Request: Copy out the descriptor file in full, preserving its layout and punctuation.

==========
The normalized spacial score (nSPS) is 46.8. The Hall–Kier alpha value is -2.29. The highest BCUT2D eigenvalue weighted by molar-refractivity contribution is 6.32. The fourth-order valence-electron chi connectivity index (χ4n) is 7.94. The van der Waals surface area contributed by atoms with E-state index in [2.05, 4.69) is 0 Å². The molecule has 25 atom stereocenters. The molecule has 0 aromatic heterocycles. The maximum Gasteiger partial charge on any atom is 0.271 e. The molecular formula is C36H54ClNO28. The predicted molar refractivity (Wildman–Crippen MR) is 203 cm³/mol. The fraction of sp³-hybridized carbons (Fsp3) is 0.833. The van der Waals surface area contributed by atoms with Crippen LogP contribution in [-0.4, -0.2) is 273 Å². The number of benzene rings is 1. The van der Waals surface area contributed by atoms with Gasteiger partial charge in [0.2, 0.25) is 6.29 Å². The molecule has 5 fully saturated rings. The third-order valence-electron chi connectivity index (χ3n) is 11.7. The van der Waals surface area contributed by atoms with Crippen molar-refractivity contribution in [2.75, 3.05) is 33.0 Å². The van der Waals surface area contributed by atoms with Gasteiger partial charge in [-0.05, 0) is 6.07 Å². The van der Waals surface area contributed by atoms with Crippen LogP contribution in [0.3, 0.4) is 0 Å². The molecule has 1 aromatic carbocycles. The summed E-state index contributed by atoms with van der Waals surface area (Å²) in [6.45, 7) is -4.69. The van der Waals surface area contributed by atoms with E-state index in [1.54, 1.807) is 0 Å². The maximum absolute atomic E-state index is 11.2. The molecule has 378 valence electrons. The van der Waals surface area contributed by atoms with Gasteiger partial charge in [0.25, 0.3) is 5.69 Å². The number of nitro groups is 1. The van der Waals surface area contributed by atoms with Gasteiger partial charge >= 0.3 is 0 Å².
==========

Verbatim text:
The normalized spacial score (nSPS) is 46.8. The Hall–Kier alpha value is -2.29. The highest BCUT2D eigenvalue weighted by molar-refractivity contribution is 6.32. The fourth-order valence-electron chi connectivity index (χ4n) is 7.94. The van der Waals surface area contributed by atoms with E-state index in [2.05, 4.69) is 0 Å². The molecule has 25 atom stereocenters. The molecule has 0 aromatic heterocycles. The maximum Gasteiger partial charge on any atom is 0.271 e. The molecular formula is C36H54ClNO28. The predicted molar refractivity (Wildman–Crippen MR) is 203 cm³/mol. The fraction of sp³-hybridized carbons (Fsp3) is 0.833. The van der Waals surface area contributed by atoms with Crippen LogP contribution in [-0.4, -0.2) is 273 Å². The number of benzene rings is 1. The van der Waals surface area contributed by atoms with Gasteiger partial charge in [0.2, 0.25) is 6.29 Å². The molecule has 5 fully saturated rings. The third-order valence-electron chi connectivity index (χ3n) is 11.7. The van der Waals surface area contributed by atoms with Crippen molar-refractivity contribution in [2.75, 3.05) is 33.0 Å². The van der Waals surface area contributed by atoms with Gasteiger partial charge in [-0.05, 0) is 6.07 Å². The van der Waals surface area contributed by atoms with Crippen LogP contribution in [0.3, 0.4) is 0 Å². The molecule has 1 aromatic carbocycles. The summed E-state index contributed by atoms with van der Waals surface area (Å²) in [6.45, 7) is -4.69. The van der Waals surface area contributed by atoms with E-state index in [1.54, 1.807) is 0 Å². The maximum absolute atomic E-state index is 11.2. The molecule has 378 valence electrons. The van der Waals surface area contributed by atoms with Gasteiger partial charge in [0.25, 0.3) is 5.69 Å². The number of nitro groups is 1. The van der Waals surface area contributed by atoms with Gasteiger partial charge >= 0.3 is 0 Å².